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Propaganda: The Manufacture of Consent

Propaganda: The Manufacture of Consent

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“Propaganda will never die out. Intelligent men must realize that propaganda is the modern instrument by which they can… help to bring order out of chaos.” — Edward Bernays

In 1916, Woodrow Wilson ran on a platform strongly opposing US entry into WWI. But just a few months after taking office, the United States declared war on Germany. Soon after, the American people, so firmly opposed to the war just a year earlier, were enthusiastic supporters.

What happened?

The short answer: propaganda.

PROPAGANDA: THE MANUFACTURE OF CONSENT is a revealing documentary about how public relations grew out of wartime propaganda—and a portrait of one of the key architects of the field, Edward Bernays.

The nephew of Sigmund Freud, Bernays refined the techniques used so successfully during the war to sell products to consumers, and ultimately to sell capitalism itself to workers. Public relations was also critical in building support for the New Deal, and in the pushback against it from the National Association of Manufacturers, which created materials including films aimed at children on the glories of manufacturing.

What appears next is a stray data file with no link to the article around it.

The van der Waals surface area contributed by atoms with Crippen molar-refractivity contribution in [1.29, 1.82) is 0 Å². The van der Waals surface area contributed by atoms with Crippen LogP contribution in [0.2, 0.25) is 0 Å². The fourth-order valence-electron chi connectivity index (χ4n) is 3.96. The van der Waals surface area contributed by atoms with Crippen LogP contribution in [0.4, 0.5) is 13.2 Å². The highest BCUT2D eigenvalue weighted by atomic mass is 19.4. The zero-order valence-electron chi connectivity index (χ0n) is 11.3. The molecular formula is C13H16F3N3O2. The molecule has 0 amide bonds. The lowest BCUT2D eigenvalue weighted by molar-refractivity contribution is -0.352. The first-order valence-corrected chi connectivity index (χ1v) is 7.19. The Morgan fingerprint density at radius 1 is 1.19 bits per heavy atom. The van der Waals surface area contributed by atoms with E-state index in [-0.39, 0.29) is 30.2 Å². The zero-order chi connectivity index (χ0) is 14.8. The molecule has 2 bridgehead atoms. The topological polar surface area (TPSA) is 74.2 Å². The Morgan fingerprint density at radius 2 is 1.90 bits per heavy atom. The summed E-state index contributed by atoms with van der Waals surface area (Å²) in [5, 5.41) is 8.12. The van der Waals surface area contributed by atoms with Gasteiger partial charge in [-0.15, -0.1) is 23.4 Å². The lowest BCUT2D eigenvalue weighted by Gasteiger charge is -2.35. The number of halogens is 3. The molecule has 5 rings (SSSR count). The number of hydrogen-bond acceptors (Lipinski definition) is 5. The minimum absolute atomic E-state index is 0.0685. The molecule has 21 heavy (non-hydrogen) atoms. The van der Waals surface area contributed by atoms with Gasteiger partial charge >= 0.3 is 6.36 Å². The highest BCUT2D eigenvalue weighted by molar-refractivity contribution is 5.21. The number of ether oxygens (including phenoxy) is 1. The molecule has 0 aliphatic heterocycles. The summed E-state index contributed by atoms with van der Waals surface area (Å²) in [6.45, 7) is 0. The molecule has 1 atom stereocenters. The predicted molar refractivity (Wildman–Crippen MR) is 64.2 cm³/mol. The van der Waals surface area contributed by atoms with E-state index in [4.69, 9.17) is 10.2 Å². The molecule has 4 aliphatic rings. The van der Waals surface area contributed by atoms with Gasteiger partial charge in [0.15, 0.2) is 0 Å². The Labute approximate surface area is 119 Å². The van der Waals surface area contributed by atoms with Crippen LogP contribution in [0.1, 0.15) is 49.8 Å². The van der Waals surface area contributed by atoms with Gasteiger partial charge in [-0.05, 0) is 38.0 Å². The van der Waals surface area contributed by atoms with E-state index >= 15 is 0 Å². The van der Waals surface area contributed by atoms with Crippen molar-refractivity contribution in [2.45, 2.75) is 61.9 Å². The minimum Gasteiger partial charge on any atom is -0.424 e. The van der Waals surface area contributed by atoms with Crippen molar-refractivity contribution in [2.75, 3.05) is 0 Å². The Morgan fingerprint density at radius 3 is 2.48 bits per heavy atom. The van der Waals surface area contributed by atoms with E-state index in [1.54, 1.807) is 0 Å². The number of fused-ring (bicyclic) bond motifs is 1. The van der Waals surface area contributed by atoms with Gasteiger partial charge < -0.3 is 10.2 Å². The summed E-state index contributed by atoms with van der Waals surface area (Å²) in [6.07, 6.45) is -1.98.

Bacon and eggs as part of a hearty breakfast? The work of Bernays on behalf of a bacon company. Cigarettes as a sign of women’s liberation? Bernays, again. Casting the democratically elected government of Guatemala as a Communist threat to justify US invasion on behalf of the United Fruit Company? Once more, Bernays.

There was nothing shadowy about Bernays. He wrote a book detailing his techniques and discusses them in an archival interview with Bill Moyers from 1983. Still, it is jarring to see his pride in hijacking the women’s suffrage movement in order to sell more cigarettes—one of many illuminating moments in this film.

Featuring Noam Chomsky, Chris Hedges, Public Relations Museum co-founder Shelley Spector, historian Stuart Ewen, sociologist David Miller, and Bernays’ daughter Anne, PROPAGANDA offers an insightful look into the development of public relations techniques, and how they continue to affect us today.

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